The breast cancer research stamp | Inquirer News
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The breast cancer research stamp

/ 08:33 AM November 10, 2011

Last week, Jocelyn Yu Hall, a Cebuana breast cancer survivor based in California, met with me through a common friend, Dr. Hope Yu, the new director of the Cebuano Studies Center based in the University of San Carlos. Jocelyn wanted to discuss the possibility of lobbying with the Philippine government for the issuance of a Breast Cancer Research Stamp (BCRS). The stamp was first introduced in the United States in 1998 after Dr. Balazs Bodai successfully lobbied for two years with the United States Congress to have it issued. Dr. Bodai, a Hungarian-American who happens to be Jocelyn’s cancer surgeon, heads the Breast Surgical Services at Kaiser Permanente Medical Center in Sacramento, California.

Today, the postal authorities of 16 other countries have issued the stamp, bearing the same design provided free of charge by Dr. Bodai.


Twenty other countries are also mulling over the possibility of following suit. This is no ordinary stamp. When you purchase it, a surcharge is added that goes into cancer research for the country that issues it. To date, about 950 million stamps valued at $75 million have been sold in the US, providing funds for further research into preventing and curing breast cancer.

This is the first-ever fund-raising stamp to be issued in the US. It is akin to the Anti-Tuberculosis (or Anti-TB) surcharged stamps that the Philippine Post, forerunner of today’s Philippine Postal Corp., used to issue in the 1950s.


November is Stamp Collecting Month and I would like to take this opportunity to issue this call for help in getting this stamp issued to help fund cancer research in the Philippines. What better way to do this than to address two groups: fellow stamp collectors or philatelists and those who have survived breast cancer or any cancer for that matter.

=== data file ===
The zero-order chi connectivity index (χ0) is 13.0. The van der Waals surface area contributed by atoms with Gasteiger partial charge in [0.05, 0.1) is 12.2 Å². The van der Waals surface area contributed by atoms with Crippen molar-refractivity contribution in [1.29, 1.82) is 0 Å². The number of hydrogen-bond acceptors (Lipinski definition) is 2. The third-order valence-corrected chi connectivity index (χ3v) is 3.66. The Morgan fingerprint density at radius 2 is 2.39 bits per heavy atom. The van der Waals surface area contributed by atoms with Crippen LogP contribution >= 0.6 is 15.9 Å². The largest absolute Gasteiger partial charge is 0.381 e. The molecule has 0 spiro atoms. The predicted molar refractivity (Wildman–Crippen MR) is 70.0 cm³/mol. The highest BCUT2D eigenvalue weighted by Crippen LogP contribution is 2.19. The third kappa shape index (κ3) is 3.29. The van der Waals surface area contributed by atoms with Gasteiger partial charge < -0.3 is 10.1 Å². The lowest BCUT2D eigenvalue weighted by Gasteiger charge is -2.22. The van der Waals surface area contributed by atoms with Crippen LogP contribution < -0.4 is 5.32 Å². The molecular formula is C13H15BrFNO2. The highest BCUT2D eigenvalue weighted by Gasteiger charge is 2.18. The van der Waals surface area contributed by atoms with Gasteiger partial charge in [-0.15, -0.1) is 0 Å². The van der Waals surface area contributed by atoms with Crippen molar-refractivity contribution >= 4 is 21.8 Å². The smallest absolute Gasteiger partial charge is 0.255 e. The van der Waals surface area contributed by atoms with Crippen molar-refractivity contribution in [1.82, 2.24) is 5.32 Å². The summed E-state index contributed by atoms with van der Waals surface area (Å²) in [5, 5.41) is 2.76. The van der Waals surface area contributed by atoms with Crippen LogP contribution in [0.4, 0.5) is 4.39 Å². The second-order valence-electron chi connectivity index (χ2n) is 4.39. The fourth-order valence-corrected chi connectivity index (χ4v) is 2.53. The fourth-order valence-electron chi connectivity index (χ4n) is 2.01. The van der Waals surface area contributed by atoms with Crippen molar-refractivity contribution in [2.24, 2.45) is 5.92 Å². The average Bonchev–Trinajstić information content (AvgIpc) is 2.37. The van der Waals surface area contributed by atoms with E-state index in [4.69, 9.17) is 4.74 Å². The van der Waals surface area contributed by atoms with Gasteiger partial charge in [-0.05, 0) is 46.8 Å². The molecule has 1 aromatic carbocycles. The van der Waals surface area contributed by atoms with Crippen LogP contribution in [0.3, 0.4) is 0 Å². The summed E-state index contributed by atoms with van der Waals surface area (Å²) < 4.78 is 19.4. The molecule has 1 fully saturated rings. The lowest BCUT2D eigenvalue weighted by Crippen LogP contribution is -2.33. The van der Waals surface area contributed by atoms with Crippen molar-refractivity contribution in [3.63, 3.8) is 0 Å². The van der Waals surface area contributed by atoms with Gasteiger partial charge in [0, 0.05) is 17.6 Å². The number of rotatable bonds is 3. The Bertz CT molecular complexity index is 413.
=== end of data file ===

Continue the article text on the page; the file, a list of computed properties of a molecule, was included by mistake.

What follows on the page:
Thankfully, I do not have breast cancer although a significant percent of those who have it are males. And I do not pretend to represent cancer survivors, which is why I hope those who read this will help me to locate those among the cancer survivors who can help me and Jocelyn as well as Dr. Bodai get this stamp into the drawing board of Philpost. I have begun making inquiries but it will really be a tremendous boost if more breast cancer survivors not just in Cebu but all over the country can pitch in.

In a country where very little research or none at all is done on breast cancer among Filipinos, I believe it is time to find novel ways to raise such funds and do our own share in contributing to developing a vaccine and a cure for breast as well as other cancers. Perhaps through this stamp, which admittedly will cost slightly more  than the regular definitive issuances of Philpost, money to do these things can be raised.

I was told by Jocelyn that Singapore Post is keenly interested in the stamp and might even sponsor the call for its issuance by all countries in the Association of Southeast Asian Nations. In order to speed this up, please help me raise awareness and lobby with Congress to allow this surcharged stamp to see the light of day for the Philippines. Before leaving back for the US, Jocelyn has kindly left me with pertinent documents to help in this endeavor. If anyone of you is interested in helping this cause, please do not hesitate to e-mail me.

* * *

With the moratorium on flyovers in place, perhaps it is time to revisit the ones that are now standing and being used by motorists. Cebu is probably the only place in the world with pot-holed flyovers.

Before these flyovers become a tourist attraction due to this distinction, I hope the Department of Public Works and Highways will find it prudent to repair and maintain them, especially the one near Asiatown-IT Park, where canal-like troughs are causing problems to car axles near the approach going north.

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TAGS: breast cancer, Breast Cancer Research Stamp, cancer research, cancers, Flyovers, Health, healthcare, Philippine Government, Transportation
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